Every few months or so, Hwang Ae-soon, a 69-year-old Seoul resident, stops by a local convenience store to buy a set of 10 special yellow plastic bags.
Since 2013, as part of South Korea’s mandatory composting program, residents have been required to use these bags to dispose of their uneaten food. Printed with the words “designated food waste bag”, a single 3-liter bag costs 300 won (about 20 cents) each. In Hwang District of Geumcheon-gu, curbside pickup is every day except Saturday. All she has to do is squeeze out the moisture and place the bag near the street in a special trash can after the sun goes down.
“We are just two people – my husband and myself,” Hwang said. “We throw away about a bag every week.” Hwang, an urban farmer who also composts some of her food waste herself (things like fruit peelings or vegetable scraps) guesses it’s probably on the lower end of the spectrum. “We are part of a generation from a much more frugal time,” she explained. “In the 1970s and 1980s, the country was so poor that very little food was wasted. We ate everything we had.
Things changed as urbanization intensified over the following decades, bringing with it industrialized food systems and new scales of waste. Beginning in the late 1990s, as landfills in the overcrowded capital neared their limits, South Korea implemented a series of policies to alleviate what was becoming seen as a waste crisis. The government banned the burying of organic waste in landfills in 2005, followed by another ban on dumping leachate – the putrid liquid extracted from solid food waste – into the ocean in 2013. Universal curbside composting was implemented the same year, requiring everyone to separate their food from general waste.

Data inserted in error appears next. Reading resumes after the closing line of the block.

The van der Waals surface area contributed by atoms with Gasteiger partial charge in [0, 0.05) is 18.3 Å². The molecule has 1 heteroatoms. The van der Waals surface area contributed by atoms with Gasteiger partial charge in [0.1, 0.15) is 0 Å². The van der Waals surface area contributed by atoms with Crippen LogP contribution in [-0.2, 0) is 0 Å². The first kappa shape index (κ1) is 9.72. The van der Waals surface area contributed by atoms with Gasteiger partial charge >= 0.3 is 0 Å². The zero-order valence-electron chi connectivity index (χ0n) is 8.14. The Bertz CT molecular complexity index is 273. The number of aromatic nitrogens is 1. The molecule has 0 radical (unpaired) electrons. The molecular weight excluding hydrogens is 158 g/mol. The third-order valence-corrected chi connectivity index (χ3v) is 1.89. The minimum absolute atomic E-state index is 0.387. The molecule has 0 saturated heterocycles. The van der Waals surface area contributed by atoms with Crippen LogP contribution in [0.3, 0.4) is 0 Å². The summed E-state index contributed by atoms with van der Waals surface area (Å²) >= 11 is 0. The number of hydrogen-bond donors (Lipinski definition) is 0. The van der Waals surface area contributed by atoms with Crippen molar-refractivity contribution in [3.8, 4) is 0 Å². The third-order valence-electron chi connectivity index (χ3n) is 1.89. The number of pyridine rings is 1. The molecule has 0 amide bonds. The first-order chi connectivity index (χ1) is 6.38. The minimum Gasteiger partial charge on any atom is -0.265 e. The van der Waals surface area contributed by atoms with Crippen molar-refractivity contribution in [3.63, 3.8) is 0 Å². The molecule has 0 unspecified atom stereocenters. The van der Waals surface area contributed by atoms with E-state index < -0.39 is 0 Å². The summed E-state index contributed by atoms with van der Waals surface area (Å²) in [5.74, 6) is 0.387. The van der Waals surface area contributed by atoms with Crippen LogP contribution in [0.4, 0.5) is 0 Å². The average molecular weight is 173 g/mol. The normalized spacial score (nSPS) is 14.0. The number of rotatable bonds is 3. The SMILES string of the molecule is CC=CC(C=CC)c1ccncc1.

Hwang’s yellow bag will be transported to a processing plant along with thousands of others, where the plastic will be removed and its contents recycled into biogas, animal feed or fertilizer. Some municipalities have introduced automated food waste collectors in apartment complexes, allowing residents to forgo bags and swipe a card to pay the weight-based fee directly at the machine. In terms of numbers, the results of this system have been remarkable. In 1996, South Korea only recycled 2.6% of its food waste. Today, South Korea recycles almost 100% per year.
Ease of use and accessibility have been key to the success of the South Korean model. “South Korea’s waste management system, especially in terms of collection frequency, is incredibly convenient compared to other countries,” says Hong Su-yeol, waste expert and director of Resource Recycling Consulting. “Some of my peers working in nonprofits overseas say disposing should be a little inconvenient if you want to discourage waste, but I disagree: I think it should be made as simple as possible as long as it goes hand in hand with other policies that address the problem of waste reduction itself.
In addition to daily curbside pickup, Hong notes the importance of balancing cost sharing and affordability. Food waste is heavy due to its high moisture content, which makes transportation expensive. In South Korea, yellow bag revenue is collected by the district government to help defray the costs of this process, effectively functioning as a pay-per-use tax. (In Hwang District of Geumcheon-gu, the yellow bag fee is about 35% of the total annual costs). “As long as the public’s sense of civic duty can accommodate it, I think it’s fine to charge a fee for food waste,” he says. “But if you make it so expensive that people feel the hit, they’re going to dump it illegally.”
In the United States, where most food waste still ends up in landfills — the nation’s third-largest source of methane — state and municipal governments are also heeding the growing need to recycle more of their discarded food. Earlier this year, California signed into law Senate Bill 1383, which mandates separate food waste collection in all jurisdictions with the goal of reducing organic waste going to landfill by 75% by 2025. New York City, which has long struggled to find a viable food recycling system on its own, recently launched its first boroughwide universal composting program in Queens.